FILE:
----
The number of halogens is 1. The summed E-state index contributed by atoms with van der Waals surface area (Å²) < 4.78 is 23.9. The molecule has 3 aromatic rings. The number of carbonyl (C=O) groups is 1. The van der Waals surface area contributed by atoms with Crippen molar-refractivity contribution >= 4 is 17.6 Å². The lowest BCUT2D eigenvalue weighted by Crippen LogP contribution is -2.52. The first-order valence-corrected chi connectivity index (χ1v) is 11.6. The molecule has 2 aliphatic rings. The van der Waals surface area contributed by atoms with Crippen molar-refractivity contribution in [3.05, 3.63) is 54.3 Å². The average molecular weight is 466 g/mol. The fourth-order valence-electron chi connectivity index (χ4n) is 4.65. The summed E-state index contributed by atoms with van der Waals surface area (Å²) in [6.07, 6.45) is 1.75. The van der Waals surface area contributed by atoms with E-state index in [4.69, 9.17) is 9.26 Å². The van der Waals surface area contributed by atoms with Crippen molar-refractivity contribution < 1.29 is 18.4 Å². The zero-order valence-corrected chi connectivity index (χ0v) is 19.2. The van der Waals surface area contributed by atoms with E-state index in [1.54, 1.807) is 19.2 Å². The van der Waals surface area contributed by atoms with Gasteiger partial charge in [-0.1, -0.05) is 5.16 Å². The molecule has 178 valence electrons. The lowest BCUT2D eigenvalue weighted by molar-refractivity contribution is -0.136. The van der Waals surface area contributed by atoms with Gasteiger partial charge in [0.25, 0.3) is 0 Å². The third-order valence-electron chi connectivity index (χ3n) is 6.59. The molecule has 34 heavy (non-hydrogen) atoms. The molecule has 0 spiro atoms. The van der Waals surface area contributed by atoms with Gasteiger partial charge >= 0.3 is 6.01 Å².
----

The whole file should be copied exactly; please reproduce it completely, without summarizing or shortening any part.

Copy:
The number of halogens is 1. The summed E-state index contributed by atoms with van der Waals surface area (Å²) < 4.78 is 23.9. The molecule has 3 aromatic rings. The number of carbonyl (C=O) groups is 1. The van der Waals surface area contributed by atoms with Crippen molar-refractivity contribution >= 4 is 17.6 Å². The lowest BCUT2D eigenvalue weighted by Crippen LogP contribution is -2.52. The first-order valence-corrected chi connectivity index (χ1v) is 11.6. The molecule has 2 aliphatic rings. The van der Waals surface area contributed by atoms with Crippen molar-refractivity contribution in [3.05, 3.63) is 54.3 Å². The average molecular weight is 466 g/mol. The fourth-order valence-electron chi connectivity index (χ4n) is 4.65. The summed E-state index contributed by atoms with van der Waals surface area (Å²) in [6.07, 6.45) is 1.75. The van der Waals surface area contributed by atoms with E-state index in [4.69, 9.17) is 9.26 Å². The van der Waals surface area contributed by atoms with Crippen molar-refractivity contribution < 1.29 is 18.4 Å². The zero-order valence-corrected chi connectivity index (χ0v) is 19.2. The van der Waals surface area contributed by atoms with E-state index in [1.54, 1.807) is 19.2 Å². The van der Waals surface area contributed by atoms with Gasteiger partial charge in [-0.1, -0.05) is 5.16 Å². The molecule has 178 valence electrons. The lowest BCUT2D eigenvalue weighted by molar-refractivity contribution is -0.136. The van der Waals surface area contributed by atoms with Gasteiger partial charge in [0.25, 0.3) is 0 Å². The third-order valence-electron chi connectivity index (χ3n) is 6.59. The molecule has 34 heavy (non-hydrogen) atoms. The molecule has 0 spiro atoms. The van der Waals surface area contributed by atoms with Gasteiger partial charge >= 0.3 is 6.01 Å².